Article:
The Review of International Organizations

, Volume 9, Issue 3, pp 309–331 | Cite as

Scrambling for contact: The determinants of inter-NGO cooperation in non-Western countries

Article

Abstract

When do non-governmental organizations (NGOs) cooperate with each other? Even with much touting of the positive effects of inter-NGO cooperation on humanitarian outcomes, the extant literature offers us few insights into the determinants of this cooperation, especially in a cross-national framework. Drawing on both the current NGO literature and the larger cross-disciplinary literature on inter-organizational cooperation, I argue that both trust and opportunity are needed for inter-NGO cooperation. Trust in other organizations is highly dependent on governance structures within the state. Similarly, in the uncertain situation of humanitarian disasters and development work in non-Western states, security concerns and a lack of a coordinating leadership body can limit the opportunities of NGOs to collaborate. The presence of humanitarian state interveners can act to mitigate these concerns and provide NGOs with more opportunities to collaborate. Using a novel measure of NGO to NGO cooperation in non-Western countries, empirical results of this project largely support the hypotheses derived from this trust and opportunity framework.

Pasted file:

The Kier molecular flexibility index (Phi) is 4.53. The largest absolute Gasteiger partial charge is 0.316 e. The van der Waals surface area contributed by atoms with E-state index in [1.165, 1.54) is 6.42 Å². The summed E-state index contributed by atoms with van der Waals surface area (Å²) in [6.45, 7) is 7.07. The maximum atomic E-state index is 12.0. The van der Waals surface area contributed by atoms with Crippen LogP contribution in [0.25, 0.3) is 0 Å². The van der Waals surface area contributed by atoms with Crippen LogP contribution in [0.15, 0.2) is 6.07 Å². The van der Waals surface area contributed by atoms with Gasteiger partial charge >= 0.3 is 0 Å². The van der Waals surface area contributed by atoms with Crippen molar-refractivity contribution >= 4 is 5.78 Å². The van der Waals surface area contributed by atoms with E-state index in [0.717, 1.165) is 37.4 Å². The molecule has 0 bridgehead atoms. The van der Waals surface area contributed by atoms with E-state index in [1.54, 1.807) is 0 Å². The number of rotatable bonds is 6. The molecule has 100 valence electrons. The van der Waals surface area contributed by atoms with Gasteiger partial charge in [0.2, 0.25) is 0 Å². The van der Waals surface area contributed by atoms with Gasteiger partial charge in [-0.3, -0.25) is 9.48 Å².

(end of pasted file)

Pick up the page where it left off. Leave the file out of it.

Keywords

NGO Cooperation Civil conflict Intervention 

Supplementary material

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Copyright information

© Springer Science+Business Media New York 2013

Authors and Affiliations

  1. 1.University of MissouriColumbiaUSA

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